Saturday, October 13, 2007

There can be only one

Rather than directly confront the increased weight given to concerns about global warming with the award of the Nobel Peace Prize to Al Gore, Saturday's Wall Street Journal (subs. req'd; alt. free link) runs through a list of causes -- carefully chosen to not be anything that George W. Bush might be against -- that did not receive the prize this year. Indeed it is true that with only one prize per year, the committee has to decide on one that is of particular global significance. It's not as if the other causes lose legitimacy from not getting a prize. Anyway, some of the suggested recipients have been busy giving awards to each other:

[not given to] Or to Britain's Tony Blair, Ireland's Bertie Ahern and the voters of Northern Ireland, who in March were able to set aside decades of hatred to establish joint Catholic-Protestant rule in Northern Ireland.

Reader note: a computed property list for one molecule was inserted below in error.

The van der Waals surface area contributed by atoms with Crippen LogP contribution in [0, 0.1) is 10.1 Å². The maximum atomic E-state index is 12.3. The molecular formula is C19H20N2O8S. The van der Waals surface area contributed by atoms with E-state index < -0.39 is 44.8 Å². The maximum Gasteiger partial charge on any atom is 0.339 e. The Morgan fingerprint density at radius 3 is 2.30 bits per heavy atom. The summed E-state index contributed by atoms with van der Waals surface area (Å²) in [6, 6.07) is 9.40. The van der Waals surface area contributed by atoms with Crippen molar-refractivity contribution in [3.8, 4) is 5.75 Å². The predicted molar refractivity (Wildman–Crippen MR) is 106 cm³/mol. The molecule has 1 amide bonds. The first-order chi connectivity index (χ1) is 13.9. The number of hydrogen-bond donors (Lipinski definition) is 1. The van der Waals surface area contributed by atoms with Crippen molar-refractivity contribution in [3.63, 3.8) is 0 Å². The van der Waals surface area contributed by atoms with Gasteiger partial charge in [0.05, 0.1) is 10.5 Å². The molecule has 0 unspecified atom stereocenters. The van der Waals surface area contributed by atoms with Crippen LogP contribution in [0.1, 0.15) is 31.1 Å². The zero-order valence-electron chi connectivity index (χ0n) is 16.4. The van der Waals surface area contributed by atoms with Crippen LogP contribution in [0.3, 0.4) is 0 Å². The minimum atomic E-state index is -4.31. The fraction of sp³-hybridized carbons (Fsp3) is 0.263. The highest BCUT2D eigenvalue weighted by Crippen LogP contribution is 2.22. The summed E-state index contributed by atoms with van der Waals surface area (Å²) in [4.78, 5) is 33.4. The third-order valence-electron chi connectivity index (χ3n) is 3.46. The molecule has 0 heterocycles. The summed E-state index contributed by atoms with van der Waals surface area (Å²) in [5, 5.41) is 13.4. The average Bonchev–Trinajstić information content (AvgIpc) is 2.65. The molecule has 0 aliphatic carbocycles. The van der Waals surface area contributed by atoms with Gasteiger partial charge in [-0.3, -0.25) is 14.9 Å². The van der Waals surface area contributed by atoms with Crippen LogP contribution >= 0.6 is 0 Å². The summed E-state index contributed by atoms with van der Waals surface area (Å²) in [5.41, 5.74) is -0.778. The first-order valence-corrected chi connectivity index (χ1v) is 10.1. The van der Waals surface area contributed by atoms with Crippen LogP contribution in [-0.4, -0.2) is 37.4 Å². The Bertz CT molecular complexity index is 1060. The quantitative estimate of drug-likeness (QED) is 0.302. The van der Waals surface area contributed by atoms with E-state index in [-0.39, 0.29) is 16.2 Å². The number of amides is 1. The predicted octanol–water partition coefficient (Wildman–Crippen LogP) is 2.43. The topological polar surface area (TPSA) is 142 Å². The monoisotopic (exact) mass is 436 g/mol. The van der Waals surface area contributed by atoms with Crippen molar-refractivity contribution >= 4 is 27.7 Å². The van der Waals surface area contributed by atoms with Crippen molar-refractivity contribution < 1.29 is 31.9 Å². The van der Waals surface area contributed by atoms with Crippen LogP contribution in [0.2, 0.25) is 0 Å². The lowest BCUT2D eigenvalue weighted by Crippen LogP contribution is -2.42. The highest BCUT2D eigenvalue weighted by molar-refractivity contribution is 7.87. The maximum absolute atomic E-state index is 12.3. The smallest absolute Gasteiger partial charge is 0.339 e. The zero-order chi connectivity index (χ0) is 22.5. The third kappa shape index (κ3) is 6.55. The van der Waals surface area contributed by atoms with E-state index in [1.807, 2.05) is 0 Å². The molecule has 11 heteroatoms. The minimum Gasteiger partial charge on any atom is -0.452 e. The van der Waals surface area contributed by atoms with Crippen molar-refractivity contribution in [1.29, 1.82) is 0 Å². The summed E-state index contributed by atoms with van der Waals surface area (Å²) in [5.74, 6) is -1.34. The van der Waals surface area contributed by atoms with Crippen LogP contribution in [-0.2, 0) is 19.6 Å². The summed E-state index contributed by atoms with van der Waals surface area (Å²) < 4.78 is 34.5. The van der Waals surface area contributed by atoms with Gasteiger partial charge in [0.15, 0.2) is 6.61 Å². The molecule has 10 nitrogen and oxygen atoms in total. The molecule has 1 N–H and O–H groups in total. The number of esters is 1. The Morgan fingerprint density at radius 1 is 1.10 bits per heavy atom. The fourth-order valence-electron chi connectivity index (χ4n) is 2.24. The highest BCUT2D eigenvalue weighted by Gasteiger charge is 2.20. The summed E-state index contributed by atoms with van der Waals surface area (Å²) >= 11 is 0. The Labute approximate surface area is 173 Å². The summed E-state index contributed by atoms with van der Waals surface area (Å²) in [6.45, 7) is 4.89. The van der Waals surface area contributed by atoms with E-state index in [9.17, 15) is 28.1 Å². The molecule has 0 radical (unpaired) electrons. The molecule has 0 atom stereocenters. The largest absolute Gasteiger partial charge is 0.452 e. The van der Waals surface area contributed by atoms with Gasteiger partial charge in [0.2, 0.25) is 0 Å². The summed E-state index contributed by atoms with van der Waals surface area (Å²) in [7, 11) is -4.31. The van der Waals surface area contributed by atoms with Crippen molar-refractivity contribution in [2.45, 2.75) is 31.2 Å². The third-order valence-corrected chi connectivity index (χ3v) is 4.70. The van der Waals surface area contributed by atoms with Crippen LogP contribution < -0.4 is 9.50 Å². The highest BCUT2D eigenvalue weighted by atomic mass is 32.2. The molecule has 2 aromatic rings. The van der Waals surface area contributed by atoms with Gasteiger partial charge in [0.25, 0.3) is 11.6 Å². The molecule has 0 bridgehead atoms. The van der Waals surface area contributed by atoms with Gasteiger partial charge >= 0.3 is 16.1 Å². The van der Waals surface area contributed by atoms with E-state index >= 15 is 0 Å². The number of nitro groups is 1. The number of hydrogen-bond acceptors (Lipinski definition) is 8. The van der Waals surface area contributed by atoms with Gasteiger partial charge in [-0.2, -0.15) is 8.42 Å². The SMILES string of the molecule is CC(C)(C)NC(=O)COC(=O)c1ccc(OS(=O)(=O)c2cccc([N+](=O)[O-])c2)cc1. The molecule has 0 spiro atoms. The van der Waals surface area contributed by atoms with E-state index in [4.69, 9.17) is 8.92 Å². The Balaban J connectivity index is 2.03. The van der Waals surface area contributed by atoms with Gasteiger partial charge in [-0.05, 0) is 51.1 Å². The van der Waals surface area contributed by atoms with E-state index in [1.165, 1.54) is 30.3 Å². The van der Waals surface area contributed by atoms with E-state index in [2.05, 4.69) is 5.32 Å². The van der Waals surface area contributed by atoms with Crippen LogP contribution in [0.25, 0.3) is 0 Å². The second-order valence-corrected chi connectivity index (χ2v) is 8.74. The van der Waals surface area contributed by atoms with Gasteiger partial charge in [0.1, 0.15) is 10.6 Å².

Well, Tony and Bertie had their love-in during Tony's swan-song earlier this year, and the Northern Ireland cause has been recognised previously in awards to John Hume and David Trimble.

Here's another --

In Olso yesterday, the 2007 Nobel Peace Prize was not awarded to the Burmese monks whose defiance against, and brutalization at the hands of, the country's military junta in recent weeks captured the attention of the Free World.

Thus they do not know, or do not care, that the prize was awarded to Aung San Suu Kyi in 1991. 16 years later she's still under house arrest and the thugs are still in charge. If the Nobel committee was part of the UN, they'd be citing this as proof of its ineffectiveness.

Perhaps the strangest thing about the reaction of the American right to Gore's prize is their view that a win for Gore is a loss for them. He's moved on from 2000. They haven't.

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